Researchers from 5 institutions are about to begin exploring whether subtle variations in the genetic makeup of ethnically diverse populations account for their differences in risks for conditions like high blood pressure and abnormal blood lipid levels and common diseases such as cancer and heart disease, the National Institutes of Health (NIH) announced today.
The agency is funding the research through 4-year grants of more than $3.8 million in fiscal year 2013 and totaling (based on the availability of funds) almost $14 million over 4 years. The Population Architecture Using Genomics and Epidemiology (PAGE) program of the NIH’s National Human Genome Research Institute will issue the grants.
The current group of grant recipients is the second group of researchers being funded through the PAGE program and the first to focus on ethnically diverse populations. “The goal of the PAGE program is to investigate ancestrally diverse populations to gain a better understanding of how genetic factors influence susceptibility to disease,” said PAGE program director Lucia Hindorff, PhD, in a release.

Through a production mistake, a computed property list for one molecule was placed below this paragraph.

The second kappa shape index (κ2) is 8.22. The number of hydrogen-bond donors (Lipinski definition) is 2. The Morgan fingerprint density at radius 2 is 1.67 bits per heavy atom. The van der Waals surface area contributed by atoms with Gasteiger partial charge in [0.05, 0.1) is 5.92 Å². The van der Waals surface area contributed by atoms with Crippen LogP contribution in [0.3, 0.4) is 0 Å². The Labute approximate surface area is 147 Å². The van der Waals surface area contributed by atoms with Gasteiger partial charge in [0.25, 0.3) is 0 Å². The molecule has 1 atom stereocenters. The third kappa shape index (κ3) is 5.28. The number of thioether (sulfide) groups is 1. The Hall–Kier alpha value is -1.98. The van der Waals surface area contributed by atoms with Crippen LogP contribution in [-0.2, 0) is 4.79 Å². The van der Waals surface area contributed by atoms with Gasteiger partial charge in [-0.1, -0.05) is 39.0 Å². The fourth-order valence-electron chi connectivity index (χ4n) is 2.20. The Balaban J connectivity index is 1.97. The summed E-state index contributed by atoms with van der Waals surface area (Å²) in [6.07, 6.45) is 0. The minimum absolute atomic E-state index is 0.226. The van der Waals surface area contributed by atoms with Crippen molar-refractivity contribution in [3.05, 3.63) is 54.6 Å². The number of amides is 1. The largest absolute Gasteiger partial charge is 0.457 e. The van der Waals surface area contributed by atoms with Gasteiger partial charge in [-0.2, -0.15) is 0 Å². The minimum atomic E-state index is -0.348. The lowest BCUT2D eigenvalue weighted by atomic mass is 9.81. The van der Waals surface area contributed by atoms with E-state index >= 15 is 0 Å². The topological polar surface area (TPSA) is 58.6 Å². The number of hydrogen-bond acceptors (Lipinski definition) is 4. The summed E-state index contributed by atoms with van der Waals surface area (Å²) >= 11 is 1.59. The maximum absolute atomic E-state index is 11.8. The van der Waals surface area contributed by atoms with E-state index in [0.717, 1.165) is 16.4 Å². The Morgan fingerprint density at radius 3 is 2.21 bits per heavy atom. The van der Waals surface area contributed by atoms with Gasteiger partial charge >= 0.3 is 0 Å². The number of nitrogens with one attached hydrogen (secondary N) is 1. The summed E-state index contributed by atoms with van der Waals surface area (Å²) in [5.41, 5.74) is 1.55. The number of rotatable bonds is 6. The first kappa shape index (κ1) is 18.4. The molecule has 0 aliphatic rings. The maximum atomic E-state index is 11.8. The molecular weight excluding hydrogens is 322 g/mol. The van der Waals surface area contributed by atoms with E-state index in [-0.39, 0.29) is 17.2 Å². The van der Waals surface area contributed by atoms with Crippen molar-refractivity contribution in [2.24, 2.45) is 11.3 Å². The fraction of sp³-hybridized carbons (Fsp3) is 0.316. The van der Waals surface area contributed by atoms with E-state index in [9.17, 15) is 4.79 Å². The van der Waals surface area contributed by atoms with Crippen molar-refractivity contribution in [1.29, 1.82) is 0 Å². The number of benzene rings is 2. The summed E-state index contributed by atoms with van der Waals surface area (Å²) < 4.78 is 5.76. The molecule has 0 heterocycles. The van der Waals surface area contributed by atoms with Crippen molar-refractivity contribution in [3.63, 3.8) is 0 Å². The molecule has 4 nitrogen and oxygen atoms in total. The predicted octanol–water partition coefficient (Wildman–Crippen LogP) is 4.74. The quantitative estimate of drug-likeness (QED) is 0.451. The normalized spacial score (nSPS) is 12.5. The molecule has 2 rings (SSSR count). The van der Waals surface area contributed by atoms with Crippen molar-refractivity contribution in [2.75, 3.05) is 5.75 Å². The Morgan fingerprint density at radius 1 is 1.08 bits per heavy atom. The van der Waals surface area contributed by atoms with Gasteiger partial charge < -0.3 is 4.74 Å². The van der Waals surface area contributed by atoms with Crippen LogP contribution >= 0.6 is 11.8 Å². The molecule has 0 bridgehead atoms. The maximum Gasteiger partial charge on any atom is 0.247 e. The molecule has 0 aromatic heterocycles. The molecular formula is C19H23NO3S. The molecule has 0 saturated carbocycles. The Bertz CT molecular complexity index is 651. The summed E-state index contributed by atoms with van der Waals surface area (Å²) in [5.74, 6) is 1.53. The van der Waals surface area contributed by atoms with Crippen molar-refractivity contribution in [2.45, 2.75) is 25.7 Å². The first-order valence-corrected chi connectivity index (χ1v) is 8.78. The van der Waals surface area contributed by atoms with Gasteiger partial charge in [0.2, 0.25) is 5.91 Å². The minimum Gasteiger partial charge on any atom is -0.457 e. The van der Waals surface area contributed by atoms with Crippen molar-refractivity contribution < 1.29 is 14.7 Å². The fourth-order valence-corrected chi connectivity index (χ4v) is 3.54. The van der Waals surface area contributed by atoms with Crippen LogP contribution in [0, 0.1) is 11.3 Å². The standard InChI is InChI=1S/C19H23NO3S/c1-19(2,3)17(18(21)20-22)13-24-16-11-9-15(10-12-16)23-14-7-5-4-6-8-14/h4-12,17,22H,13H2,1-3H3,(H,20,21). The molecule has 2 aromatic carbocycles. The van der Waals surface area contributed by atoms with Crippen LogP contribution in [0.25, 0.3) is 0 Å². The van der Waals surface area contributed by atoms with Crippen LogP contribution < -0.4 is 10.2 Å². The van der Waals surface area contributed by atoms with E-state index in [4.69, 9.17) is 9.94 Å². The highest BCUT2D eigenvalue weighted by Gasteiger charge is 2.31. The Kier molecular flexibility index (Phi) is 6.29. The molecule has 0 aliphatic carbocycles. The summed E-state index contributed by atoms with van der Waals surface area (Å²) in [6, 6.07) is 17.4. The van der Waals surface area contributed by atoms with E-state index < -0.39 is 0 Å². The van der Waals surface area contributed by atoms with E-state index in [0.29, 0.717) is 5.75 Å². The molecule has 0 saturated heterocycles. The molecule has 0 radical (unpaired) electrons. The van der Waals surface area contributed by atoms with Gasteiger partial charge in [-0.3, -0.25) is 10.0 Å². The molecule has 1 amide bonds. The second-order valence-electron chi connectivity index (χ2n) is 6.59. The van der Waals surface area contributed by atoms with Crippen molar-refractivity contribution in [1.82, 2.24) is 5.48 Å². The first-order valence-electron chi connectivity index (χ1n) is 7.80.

Much of the genetic research on humans, including that funded by PAGE in its first round of grants, has focused on white individuals, but whites and some nonwhites differ in their degree of risk for various health conditions. For example, black, Hispanic, and Native American individuals tend to have higher incidence of high blood pressure and obesity and are at increased risk for heart disease and stroke compared with whites.
The latest grantees—from the University of North Carolina, Chapel Hill; Fred Hutchinson Cancer Research Center, Seattle; University of Southern California, Los Angeles; University of Hawaii, Honolulu; and Mount Sinai School of Medicine, New York City—will use large epidemiological studies and data sets that include whites, blacks, Hispanics, Native Americans, Native Hawaiians, and Japanese Americans. “There are often population-related biological pathways that contribute to disease, so looking at many traits and diseases together gives a more complete picture of the role of genetic variation,” Hindorff said.